Lomatium macrocarpum

Desert Parsley, Wild Carrot

Lomatium macrocarpum (Nutt. Ex Torr. & A. Gray) J.M. Coult & Rose is a low-growing plant with a fleshy, long taproot and small white flowers which form irregular umbrella-like clusters. Leaves are clustered near the ground, finely dissected, and blue-green or gray. 

This lomatium exhibits the greatest variety in root morphology; roots may be deep and straight or have a subsurface thickening. These thickenings range from globular to spindle shaped, and there may be more than one tuberous thickening on each root.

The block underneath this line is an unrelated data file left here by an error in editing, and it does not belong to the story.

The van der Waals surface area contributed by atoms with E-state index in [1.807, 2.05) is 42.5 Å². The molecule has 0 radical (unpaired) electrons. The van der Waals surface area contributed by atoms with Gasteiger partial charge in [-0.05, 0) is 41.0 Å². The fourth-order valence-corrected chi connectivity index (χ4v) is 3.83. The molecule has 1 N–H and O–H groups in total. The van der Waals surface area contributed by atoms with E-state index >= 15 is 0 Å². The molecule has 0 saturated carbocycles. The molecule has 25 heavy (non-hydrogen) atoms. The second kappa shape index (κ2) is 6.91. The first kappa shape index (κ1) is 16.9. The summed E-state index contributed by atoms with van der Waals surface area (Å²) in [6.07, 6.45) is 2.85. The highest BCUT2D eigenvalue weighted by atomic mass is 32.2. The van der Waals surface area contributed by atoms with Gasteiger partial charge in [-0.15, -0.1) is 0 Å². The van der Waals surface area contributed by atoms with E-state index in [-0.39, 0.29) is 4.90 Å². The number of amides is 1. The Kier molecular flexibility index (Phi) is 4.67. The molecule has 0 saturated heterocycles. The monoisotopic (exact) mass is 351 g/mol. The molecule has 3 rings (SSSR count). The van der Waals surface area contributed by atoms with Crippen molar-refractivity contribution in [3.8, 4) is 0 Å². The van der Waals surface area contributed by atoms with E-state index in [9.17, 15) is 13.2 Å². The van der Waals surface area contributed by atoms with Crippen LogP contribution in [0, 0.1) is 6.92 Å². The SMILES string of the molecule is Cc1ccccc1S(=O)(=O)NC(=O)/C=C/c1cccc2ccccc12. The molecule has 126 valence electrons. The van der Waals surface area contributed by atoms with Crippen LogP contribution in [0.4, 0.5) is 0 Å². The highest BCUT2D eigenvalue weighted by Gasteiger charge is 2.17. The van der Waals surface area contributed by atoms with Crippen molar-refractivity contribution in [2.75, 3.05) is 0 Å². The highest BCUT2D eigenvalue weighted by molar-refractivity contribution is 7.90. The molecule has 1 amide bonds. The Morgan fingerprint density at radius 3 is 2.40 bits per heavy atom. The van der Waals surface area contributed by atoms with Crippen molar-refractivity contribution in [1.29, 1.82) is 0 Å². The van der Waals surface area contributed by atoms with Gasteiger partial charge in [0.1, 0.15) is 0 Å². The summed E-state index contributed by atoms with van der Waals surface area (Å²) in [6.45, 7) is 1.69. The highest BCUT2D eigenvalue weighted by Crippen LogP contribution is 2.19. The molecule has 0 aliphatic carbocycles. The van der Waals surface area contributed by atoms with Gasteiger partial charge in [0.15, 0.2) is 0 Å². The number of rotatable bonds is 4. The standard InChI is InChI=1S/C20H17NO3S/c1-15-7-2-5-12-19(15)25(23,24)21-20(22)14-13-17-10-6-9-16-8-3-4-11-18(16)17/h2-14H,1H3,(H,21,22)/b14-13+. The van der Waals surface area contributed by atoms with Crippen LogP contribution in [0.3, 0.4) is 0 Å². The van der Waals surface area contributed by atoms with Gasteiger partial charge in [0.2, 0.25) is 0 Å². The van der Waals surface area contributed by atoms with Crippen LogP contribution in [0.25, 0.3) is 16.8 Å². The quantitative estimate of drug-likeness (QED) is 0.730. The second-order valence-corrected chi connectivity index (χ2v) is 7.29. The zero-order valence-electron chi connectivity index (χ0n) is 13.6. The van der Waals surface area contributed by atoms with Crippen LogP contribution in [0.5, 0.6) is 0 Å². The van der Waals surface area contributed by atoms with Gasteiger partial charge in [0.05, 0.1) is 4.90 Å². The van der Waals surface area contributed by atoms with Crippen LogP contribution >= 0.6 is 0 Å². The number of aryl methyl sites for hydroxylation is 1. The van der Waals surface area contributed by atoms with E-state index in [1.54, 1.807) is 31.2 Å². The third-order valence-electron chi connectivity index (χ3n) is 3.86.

Cultural Narrative: 

The "carrot-like" roots were harvested in spring at about the same time as the Bitterroot harvest. Only the non-flowering plants were harvested as it was said that the "male" plants were too bitter (Turner 2007:85). The roots could be eaten raw, but most people boiled or roasted them, and often with other foods. They are said to be strong-tasting and peppery. According to Turner (2007:85), the Nlaka'pamux people cooked them with meat or with Tiger Lily bulbs and fermented salmon roe, while some Secwepemc people sprinkled them on dried salmon. These roots may also be cooked with lichen (Bryoria spp.).

Location Description: 

Open rocky hills and plains, often with sagebrush.